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The Truth about Bullying in Project Management

Bullying is unfortunately as much a reality in business as it is in school, and it can take some insidious forms you may not have considered. In a guest post at A Girl’s Guide to Project Management, Paul Pelletier explains the damage workplace bullying is really doing to business, and what can be done to stop it.

Zero Tolerance

Before getting into his core argument, Pelletier reminds us that those who see bullying occurring and turn a blind eye to it are just as guilty as the bully is in letting these damaging attitudes persist. He points to the PMI Code of Ethics and Professional Conduct, which states, “We report any illegal or unethical conduct,” as proof that project managers are literally obligated to speak up about bullying. Pelletier personally defines workplace bullying like this:

It is a laser-focused, systematic campaign of interpersonal destruction. It has nothing to do with work itself. It is driven by the bully’s personal agenda and actually prevents work from getting done and after all, that is precisely what project managers are responsible for doing – getting project work done through the efforts of others.

He classifies bullying into three categories of aggressive communication, manipulation of work, and outright humiliation. In all cases, bullying impedes the flow of information and prevents people, physically and emotionally, from doing their best work. Pelletier says that Australia has reported losses in the billions as a result of workplace bullying, while damages in the US could equate to over $200 billion.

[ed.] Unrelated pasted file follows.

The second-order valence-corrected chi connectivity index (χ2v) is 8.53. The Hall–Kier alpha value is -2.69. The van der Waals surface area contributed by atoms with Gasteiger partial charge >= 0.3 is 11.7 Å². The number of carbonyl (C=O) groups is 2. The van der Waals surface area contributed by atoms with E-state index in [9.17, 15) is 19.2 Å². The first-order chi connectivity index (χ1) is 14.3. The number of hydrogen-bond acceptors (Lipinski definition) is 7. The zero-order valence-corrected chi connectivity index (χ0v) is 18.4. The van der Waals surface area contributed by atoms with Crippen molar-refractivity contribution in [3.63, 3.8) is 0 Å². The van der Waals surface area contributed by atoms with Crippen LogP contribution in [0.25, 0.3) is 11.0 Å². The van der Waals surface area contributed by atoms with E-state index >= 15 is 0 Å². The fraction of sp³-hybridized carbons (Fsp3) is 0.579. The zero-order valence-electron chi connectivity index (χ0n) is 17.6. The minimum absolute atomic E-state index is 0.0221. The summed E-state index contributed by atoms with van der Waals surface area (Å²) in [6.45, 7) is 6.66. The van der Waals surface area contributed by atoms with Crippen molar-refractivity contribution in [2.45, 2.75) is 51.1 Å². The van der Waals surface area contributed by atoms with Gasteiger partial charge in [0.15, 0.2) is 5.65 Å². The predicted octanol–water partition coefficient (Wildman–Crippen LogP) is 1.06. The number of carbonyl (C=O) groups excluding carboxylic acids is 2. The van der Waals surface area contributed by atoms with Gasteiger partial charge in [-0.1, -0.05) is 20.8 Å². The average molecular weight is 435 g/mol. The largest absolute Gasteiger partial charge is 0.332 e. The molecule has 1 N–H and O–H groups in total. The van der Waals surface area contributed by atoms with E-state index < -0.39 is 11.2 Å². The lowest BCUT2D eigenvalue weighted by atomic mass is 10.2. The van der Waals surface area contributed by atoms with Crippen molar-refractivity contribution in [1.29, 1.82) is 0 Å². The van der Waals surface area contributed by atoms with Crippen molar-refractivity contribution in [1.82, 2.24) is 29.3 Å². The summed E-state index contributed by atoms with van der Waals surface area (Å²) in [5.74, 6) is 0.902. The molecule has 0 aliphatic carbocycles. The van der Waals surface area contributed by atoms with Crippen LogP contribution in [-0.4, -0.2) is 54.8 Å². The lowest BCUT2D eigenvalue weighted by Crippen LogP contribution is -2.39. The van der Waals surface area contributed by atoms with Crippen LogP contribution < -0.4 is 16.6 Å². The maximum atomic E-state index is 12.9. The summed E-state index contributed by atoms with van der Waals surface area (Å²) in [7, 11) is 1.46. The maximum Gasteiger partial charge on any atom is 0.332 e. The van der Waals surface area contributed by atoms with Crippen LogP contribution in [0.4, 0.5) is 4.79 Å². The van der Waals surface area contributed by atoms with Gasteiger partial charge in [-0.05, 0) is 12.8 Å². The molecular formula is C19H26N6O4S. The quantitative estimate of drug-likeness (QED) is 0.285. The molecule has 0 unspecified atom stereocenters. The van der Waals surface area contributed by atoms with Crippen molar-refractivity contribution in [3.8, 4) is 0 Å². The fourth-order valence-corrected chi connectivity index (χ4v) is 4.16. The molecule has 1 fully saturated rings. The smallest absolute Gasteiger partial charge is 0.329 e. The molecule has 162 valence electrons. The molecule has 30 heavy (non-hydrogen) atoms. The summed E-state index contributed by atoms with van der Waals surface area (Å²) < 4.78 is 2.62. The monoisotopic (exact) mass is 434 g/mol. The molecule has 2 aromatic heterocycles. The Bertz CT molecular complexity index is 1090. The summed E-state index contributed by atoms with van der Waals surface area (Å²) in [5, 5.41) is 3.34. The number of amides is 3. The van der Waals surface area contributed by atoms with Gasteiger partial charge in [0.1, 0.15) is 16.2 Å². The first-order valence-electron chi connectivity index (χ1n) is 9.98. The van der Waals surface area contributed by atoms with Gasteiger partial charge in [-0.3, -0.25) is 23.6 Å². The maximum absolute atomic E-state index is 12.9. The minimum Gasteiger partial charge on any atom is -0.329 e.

He goes on to list some steps to consider when dealing with a bullying situation, particularly when the bully does not fall under your jurisdiction. First, observe the people around you who have influence and how they use it. You also want to investigate what your company’s policies are regarding behavior and complaint-filing. Think about everything you know about the situation and decide which information could be packaged to present the most effective complaint. Document every situation where bad behavior occurs, and see if others are willing to join forces with you. Before you definitely take the plunge into filing a complaint though, be pragmatic and only proceed if you are fairly sure you will not be risking your job.

Ultimately, bullies have to go in whatever form they appear. For more details, you can read the original post here:

About John Friscia

John Friscia is the Editor of Computer Aid's Accelerating IT Success. He began working for Computer Aid, Inc. in 2013 and continues to provide graphic design support for AITS. He graduated summa cum laude from Shippensburg University with a B.A. in English.

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